Monday, September 24, 2012

Richard Artschwager | Complete Multiples

Richard Artschwager 
Complete Multiples
New York City, USA: Brooke Alexander Editions, 1991
56 pp., 25 x 20 cm., softcover
Exhibition catalogue/Multiples catalogue raisonné

Richard Artschwager began working with Brooke Alexander in the late sixties, beginning with the publication of the edition Locations. From January 25th to March 9th, 1991, the gallery presented a survey exhibition of Artschwager's multiples and editions. To coincide with the exhibition, a catalog raisonné of the editions was published, which featured a transcription of a conversation between Alexander and Artschwager in which they discuss the methods of inspiration and creation behind the works. The catalogue also included a multiple, the unsigned Rubber BLP, a rubber decal attached to paper.

An excerpt from the interview:

BA: Do you remember when you did the Locations piece that we were talking about earlier?

RA: Well, the year was`70 - or was it pre-70?

BA: It was piblished in `69

RA: Sure, that's right, it was `69

BA: We starting going on that sometime in spring. It was in my first place at Second Avenue and 68th Street.

RA: The storefront.

BA: Right, and I had that little prototype box in the back room. It was either opposite my desk or to the side and I was sitting there looking at it. All the parts came together - I remember I had boxed it up in my loft.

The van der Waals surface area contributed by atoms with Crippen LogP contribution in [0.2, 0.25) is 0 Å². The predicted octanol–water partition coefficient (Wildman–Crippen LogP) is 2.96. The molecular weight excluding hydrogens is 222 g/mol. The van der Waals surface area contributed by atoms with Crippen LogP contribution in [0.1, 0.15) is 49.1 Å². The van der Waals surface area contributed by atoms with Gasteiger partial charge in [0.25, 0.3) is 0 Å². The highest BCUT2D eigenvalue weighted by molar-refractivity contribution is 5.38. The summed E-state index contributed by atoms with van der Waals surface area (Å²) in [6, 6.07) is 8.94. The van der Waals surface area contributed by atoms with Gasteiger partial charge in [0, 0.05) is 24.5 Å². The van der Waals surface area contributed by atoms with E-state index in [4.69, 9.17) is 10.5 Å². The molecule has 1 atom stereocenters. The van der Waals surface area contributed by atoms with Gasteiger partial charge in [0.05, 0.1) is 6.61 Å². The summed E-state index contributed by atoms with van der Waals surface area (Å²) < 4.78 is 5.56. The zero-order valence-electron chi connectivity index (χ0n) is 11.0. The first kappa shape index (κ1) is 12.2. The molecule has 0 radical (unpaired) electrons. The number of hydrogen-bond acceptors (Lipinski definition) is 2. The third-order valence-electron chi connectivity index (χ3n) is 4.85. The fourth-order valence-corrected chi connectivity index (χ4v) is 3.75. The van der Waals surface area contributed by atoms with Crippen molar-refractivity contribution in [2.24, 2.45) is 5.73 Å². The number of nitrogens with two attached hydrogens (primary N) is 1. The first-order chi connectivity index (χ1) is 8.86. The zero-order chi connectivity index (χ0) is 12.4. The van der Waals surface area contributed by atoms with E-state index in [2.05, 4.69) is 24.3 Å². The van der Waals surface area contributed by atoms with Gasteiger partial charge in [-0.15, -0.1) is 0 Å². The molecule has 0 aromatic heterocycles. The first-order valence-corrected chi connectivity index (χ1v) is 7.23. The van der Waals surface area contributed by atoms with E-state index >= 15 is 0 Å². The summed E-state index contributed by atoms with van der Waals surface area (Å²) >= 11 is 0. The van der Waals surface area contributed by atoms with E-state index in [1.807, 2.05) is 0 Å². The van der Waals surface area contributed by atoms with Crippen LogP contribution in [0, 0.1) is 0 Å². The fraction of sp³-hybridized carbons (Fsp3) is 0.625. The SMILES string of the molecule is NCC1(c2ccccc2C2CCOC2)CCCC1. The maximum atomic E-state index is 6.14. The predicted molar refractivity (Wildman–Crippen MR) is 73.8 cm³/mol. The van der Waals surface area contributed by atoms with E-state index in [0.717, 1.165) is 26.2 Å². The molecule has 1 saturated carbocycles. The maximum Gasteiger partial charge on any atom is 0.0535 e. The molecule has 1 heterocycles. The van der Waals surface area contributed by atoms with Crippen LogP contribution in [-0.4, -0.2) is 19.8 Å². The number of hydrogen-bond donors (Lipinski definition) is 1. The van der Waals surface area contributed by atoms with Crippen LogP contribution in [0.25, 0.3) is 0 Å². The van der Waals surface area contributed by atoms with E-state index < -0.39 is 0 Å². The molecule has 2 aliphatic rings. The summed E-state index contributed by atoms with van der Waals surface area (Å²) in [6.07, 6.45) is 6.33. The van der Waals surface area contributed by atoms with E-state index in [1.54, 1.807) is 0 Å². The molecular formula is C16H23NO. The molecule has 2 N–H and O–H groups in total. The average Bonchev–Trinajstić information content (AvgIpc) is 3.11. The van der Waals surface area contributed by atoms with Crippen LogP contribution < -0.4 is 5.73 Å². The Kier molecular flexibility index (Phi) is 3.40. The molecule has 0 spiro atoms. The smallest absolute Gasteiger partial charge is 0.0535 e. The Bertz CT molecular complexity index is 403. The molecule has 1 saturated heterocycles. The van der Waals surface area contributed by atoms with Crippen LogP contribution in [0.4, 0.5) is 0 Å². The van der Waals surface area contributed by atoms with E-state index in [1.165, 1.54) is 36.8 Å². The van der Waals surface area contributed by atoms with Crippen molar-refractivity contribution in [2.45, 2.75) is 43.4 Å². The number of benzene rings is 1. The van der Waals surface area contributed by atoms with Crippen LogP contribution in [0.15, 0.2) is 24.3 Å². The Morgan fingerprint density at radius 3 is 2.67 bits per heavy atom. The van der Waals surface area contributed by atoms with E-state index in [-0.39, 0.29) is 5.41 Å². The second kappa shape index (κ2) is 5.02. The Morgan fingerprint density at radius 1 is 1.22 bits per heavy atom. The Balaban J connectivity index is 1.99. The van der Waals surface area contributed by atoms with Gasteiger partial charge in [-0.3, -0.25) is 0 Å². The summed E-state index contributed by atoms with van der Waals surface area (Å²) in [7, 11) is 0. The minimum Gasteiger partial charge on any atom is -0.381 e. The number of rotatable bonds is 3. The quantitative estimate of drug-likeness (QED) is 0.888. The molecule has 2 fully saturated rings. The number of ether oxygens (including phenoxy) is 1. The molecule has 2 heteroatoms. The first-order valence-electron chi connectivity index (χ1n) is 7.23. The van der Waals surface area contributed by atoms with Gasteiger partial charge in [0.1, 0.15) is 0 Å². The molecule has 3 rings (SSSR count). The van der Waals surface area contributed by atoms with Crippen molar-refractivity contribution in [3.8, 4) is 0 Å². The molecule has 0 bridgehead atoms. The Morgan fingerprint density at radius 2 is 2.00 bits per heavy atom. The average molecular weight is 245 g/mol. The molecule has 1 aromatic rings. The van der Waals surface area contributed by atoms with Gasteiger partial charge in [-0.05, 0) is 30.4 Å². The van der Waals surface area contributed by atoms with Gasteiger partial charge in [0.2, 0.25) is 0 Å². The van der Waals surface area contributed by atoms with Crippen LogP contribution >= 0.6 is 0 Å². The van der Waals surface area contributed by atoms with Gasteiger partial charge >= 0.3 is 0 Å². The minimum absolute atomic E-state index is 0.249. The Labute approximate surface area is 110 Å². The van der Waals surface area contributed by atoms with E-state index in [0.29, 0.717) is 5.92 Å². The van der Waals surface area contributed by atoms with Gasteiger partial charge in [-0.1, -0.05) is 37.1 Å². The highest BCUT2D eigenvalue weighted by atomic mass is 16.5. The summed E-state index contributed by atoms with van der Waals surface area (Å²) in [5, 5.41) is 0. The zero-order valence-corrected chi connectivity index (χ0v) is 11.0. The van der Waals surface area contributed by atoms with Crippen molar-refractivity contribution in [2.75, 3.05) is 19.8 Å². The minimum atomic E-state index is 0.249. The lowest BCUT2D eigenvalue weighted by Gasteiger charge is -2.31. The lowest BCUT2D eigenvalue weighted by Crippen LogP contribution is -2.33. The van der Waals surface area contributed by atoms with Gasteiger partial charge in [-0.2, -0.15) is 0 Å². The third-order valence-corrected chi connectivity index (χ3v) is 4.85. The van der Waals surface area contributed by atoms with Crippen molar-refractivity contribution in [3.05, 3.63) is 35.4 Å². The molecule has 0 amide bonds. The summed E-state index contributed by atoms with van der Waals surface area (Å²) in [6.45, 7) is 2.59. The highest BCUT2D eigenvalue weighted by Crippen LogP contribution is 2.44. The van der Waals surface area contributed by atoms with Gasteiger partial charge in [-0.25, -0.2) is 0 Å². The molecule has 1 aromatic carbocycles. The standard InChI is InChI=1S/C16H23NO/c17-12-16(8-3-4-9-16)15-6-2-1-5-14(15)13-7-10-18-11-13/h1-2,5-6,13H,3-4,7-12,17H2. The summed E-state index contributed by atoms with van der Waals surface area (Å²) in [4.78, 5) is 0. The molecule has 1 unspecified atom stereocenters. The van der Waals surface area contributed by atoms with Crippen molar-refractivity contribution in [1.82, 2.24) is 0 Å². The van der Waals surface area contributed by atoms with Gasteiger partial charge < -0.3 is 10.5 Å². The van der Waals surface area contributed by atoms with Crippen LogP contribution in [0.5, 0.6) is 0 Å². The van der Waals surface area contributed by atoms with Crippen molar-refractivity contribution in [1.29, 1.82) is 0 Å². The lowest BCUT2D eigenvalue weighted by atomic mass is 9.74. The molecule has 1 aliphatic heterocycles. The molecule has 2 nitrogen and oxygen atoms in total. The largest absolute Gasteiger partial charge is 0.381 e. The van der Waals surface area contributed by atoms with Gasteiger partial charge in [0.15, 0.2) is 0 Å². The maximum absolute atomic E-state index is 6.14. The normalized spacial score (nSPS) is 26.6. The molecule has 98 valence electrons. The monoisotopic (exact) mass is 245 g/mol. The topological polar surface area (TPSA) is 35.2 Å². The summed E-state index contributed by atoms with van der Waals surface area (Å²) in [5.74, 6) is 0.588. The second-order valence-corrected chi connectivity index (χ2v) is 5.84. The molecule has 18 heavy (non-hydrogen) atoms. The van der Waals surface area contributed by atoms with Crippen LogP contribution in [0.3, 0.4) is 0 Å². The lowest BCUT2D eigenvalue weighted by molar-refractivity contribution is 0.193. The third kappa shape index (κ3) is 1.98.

RA: Ah ha, early bubble wrap! I was making those boxes in that shop just off Canal Street on Greenwich.

BA: I guess what I'm trying to get more at is what the idea behind that one was. It seems that I remember having seen all those things at the Whitney. Your presence there was omnipresent-not specific, at least not with labels. Do you remember? I'm sure you had those blps there.

RA: That's right.

BA: And what about those little kiddie's panties - in the corner soemtimes? Didn't you have some little underpants - ladies underpants?

RA: What areyou talking about?

BA: I don't know. I have this weird memory that there were some-(laughs)

RA: Was this at the shop?

BA: No, this was also at the Whitney.

RA: Oh, your recollection - you picked up on soemthing and I know where it was. In the portion of the space (4th Floor) with the lower ceiling, there was a hair blp and it was kind o stuffed into a corner.

BA: Ah, okay.

RA: Somebody else commented on that-I think Walter de Maria liked that one. It was kind of jammed into place as if to stop up a mouse hole or something. Most of the hair blps were presented in a manner more in tune with their approximate nature, but with this one you could really tell where it was-it was jammed in there, and why you picked up on panties, I don't know. There's something else that you're remebering on your own history and you have it filed -

BA: In that category.

RA: Yeah, in that same drawer.

BA: You had a show not too long before that, of big furniture pieces.

RA: That was toward the end of `67, beginning of `68.

BA: I guess I remembered the big blue formica drawers - I mean not drawers - they were very chunky pieces.

RA: So you may have been struck by contrast.

BA: Probably, and that sort of stayed in my head. Prior to the Whitney show, I remember saying, "This is big dysfunctional furniture. Boy, these are big", you know, and I was a little bit annoyed. Then when I saw the little blps, the idea sort of conflated with the same blue formica being used on the box and blps being indeterminate so to speak - I mean, they didn't have any fixed location, do you know what I am getting at?